Local airlines lose N10bn in 3 weeks of Abuja Airport closure

Local airlines lose N10bn in 3 weeks of Abuja Airport closure

So far, Nigerian airline operators are estimated to have lost about N10billion due to the closure of the Abuja airport.

The airport was shut for six weeks by government to enable contractors carry out reconstruction work on its runway.

The airliners lament that they have had to cut down their operations by 40 per cent in the first three weeks of the repair work on the Federal capital-based airport.

They revealed that the reduction in operations has cost them not less than N10 billion, incured from loss of revenue and increased overhead costs.

The local airline operators also regretted that most international airlines, except Ethiopian Airline, were still foot dragging on their promise to reconsider their refusal in directing their Abuja bound flights to Kaduna.

The Secretary of the Association of Airline Operators of Nigeria (AAON), Mr. Muftao Adunsaki, said that failure of the international airlines to land in Kaduna had been the main reason most local operators are counting additional losses.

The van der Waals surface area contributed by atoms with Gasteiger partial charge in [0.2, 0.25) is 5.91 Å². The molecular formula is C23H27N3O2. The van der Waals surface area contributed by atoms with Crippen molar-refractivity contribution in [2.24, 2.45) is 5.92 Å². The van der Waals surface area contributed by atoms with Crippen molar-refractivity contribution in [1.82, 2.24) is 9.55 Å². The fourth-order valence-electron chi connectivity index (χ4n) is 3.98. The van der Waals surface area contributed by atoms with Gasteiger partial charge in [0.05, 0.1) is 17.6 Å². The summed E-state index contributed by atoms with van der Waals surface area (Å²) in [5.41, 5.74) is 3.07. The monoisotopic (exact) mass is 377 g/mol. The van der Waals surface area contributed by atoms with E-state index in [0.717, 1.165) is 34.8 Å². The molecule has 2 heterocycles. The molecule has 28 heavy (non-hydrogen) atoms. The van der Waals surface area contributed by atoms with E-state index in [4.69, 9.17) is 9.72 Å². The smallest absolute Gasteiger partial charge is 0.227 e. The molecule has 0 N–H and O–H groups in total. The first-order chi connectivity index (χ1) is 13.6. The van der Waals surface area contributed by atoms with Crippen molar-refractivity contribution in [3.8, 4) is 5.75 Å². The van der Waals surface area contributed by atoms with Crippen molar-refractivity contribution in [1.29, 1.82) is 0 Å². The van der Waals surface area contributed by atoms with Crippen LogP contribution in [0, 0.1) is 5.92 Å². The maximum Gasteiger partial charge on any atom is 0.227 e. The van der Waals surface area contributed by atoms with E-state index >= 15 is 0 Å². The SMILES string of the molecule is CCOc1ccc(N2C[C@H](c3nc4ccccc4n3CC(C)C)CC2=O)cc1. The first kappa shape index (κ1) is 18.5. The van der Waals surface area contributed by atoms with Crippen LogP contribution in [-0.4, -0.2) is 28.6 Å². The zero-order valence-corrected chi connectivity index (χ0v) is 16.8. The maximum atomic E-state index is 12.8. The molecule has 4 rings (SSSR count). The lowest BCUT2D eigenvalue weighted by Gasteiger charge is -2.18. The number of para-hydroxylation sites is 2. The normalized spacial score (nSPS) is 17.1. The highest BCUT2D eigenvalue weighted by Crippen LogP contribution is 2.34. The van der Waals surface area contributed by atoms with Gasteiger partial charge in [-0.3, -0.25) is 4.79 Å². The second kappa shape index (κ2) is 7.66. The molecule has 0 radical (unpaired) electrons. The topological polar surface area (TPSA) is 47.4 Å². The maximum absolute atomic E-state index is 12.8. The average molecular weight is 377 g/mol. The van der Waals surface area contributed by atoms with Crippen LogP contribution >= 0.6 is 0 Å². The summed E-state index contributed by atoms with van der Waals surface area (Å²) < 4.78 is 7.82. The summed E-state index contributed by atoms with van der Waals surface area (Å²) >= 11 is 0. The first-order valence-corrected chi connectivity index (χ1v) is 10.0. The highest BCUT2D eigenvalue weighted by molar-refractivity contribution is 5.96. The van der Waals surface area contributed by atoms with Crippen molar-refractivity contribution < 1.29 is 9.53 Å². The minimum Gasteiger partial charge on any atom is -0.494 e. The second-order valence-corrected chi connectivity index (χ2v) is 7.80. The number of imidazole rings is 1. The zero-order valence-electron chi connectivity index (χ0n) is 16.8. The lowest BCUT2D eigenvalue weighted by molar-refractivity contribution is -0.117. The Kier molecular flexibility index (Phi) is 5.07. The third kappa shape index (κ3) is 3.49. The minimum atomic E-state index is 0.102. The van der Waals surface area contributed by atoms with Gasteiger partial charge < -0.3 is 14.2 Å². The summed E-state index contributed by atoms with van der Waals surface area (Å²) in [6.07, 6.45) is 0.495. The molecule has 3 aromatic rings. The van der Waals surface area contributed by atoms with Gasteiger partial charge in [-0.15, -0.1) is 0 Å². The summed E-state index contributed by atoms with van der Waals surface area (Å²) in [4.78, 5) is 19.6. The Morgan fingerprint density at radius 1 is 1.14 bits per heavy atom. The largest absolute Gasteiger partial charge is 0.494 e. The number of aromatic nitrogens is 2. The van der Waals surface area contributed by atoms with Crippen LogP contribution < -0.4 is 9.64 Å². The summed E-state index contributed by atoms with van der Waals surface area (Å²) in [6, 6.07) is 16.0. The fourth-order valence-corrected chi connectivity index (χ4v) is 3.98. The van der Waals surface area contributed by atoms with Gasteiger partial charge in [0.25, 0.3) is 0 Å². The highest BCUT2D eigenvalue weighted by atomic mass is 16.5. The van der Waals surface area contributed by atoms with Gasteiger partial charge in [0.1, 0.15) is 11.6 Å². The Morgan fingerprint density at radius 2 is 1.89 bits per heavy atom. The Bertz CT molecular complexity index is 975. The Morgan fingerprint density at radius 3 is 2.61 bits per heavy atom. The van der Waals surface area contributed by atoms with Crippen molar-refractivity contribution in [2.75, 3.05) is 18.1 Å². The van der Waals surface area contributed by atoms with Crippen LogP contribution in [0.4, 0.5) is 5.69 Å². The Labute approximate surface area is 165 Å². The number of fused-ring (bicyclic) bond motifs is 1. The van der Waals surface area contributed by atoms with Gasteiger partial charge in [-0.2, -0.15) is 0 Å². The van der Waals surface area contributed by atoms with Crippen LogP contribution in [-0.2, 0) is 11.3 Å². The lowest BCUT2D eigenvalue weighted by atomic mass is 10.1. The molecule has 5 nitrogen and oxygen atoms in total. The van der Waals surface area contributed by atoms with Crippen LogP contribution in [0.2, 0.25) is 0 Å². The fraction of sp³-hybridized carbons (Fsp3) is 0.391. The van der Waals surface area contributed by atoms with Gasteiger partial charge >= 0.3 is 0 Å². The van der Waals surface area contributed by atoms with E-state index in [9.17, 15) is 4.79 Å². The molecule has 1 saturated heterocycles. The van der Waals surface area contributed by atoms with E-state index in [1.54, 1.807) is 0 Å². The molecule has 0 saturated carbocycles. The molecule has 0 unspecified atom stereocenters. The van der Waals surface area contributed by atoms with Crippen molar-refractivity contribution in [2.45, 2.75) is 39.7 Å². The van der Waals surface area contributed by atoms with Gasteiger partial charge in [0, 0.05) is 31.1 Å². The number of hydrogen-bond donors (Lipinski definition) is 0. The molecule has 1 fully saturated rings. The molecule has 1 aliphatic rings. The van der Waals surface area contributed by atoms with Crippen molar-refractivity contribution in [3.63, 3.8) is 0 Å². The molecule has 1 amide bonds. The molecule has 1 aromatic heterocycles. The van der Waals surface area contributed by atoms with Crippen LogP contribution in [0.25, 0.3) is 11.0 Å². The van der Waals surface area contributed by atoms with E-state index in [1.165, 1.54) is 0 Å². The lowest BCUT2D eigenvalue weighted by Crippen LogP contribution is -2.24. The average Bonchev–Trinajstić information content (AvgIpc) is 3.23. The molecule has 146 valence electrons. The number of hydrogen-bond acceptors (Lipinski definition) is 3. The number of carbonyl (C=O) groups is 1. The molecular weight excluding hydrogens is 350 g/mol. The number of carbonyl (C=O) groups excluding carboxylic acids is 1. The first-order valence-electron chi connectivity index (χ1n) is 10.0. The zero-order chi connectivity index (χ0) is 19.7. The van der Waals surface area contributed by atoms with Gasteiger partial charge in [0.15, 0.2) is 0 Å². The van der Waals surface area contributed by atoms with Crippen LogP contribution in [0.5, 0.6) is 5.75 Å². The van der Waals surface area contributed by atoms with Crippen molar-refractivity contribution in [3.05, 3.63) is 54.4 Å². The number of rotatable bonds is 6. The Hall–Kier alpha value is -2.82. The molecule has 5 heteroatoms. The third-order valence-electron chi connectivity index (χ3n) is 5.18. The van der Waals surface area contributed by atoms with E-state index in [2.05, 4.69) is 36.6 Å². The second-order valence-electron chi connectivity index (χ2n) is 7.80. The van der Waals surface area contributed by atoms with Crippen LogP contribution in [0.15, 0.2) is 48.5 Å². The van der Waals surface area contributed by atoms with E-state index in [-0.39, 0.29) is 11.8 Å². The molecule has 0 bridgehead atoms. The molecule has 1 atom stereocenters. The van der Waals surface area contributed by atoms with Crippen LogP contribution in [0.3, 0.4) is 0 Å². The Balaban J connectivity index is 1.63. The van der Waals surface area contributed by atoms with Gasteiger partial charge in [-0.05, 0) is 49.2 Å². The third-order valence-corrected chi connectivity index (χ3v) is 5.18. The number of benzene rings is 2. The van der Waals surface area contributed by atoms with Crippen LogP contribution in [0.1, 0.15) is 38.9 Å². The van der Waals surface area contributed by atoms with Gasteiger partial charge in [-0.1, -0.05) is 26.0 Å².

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According to him: “Before the closure, the operators had been grappling with a number of operational issues, including low passenger traffic, high cost of aviation fuel and high overhead costs.

“It is not actually the use of Kaduna Airport that is reducing the revenue projection of operators, rather it made the bad situation take a worse shape,” he stated.

But some of the operators, who spoke on the issue on Saturday, said contrary to government promise of making some facilities available in Kaduna, a number of services supposed to have been rendered by government are yet to be made available, while the ones available are not upto expectation.

For instance, they lamented about limited shuttle buses for passengers and staff of most private companies sent to Kaduna by their employers.

Also passengers are quick in reeling out their gruesome experiences at the airport lounge and the inconvenience of traveling by road to Abuja.

“We had the impression that there should be helicopters to shuttle passengers to Abuja and save passengers the pain of long journey by road”, said a Nigerian-German, who returned from holiday on Saturday.

Both the airline operators and the passengers said that any extension of the Abuja Airport runway repairs, beyond the planned six week-duration, would impact greatly on the sector.



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